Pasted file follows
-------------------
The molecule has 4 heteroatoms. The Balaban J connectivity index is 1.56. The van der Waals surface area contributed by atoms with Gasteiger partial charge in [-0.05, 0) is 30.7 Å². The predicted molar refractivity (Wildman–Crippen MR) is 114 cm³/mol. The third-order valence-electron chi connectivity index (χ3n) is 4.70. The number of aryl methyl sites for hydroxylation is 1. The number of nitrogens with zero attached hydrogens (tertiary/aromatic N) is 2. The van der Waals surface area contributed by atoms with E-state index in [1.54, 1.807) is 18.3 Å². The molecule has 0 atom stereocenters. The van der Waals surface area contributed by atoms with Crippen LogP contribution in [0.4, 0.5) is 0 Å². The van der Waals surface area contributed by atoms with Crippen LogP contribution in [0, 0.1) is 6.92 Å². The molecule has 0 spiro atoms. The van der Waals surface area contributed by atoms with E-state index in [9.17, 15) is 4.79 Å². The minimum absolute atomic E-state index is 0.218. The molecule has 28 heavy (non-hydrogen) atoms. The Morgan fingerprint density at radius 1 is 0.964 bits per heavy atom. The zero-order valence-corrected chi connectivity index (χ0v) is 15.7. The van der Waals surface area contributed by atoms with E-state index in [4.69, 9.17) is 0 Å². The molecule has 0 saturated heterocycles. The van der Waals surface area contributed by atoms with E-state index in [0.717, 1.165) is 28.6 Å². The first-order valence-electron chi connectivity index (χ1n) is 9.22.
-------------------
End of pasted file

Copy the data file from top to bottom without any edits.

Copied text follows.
The molecule has 4 heteroatoms. The Balaban J connectivity index is 1.56. The van der Waals surface area contributed by atoms with Gasteiger partial charge in [-0.05, 0) is 30.7 Å². The predicted molar refractivity (Wildman–Crippen MR) is 114 cm³/mol. The third-order valence-electron chi connectivity index (χ3n) is 4.70. The number of aryl methyl sites for hydroxylation is 1. The number of nitrogens with zero attached hydrogens (tertiary/aromatic N) is 2. The van der Waals surface area contributed by atoms with E-state index in [1.54, 1.807) is 18.3 Å². The molecule has 0 atom stereocenters. The van der Waals surface area contributed by atoms with Crippen LogP contribution in [0.4, 0.5) is 0 Å². The van der Waals surface area contributed by atoms with Crippen LogP contribution in [0, 0.1) is 6.92 Å². The molecule has 0 spiro atoms. The van der Waals surface area contributed by atoms with E-state index in [9.17, 15) is 4.79 Å². The minimum absolute atomic E-state index is 0.218. The molecule has 28 heavy (non-hydrogen) atoms. The Morgan fingerprint density at radius 1 is 0.964 bits per heavy atom. The zero-order valence-corrected chi connectivity index (χ0v) is 15.7. The van der Waals surface area contributed by atoms with E-state index in [4.69, 9.17) is 0 Å². The molecule has 0 saturated heterocycles. The van der Waals surface area contributed by atoms with E-state index in [0.717, 1.165) is 28.6 Å². The first-order valence-electron chi connectivity index (χ1n) is 9.22.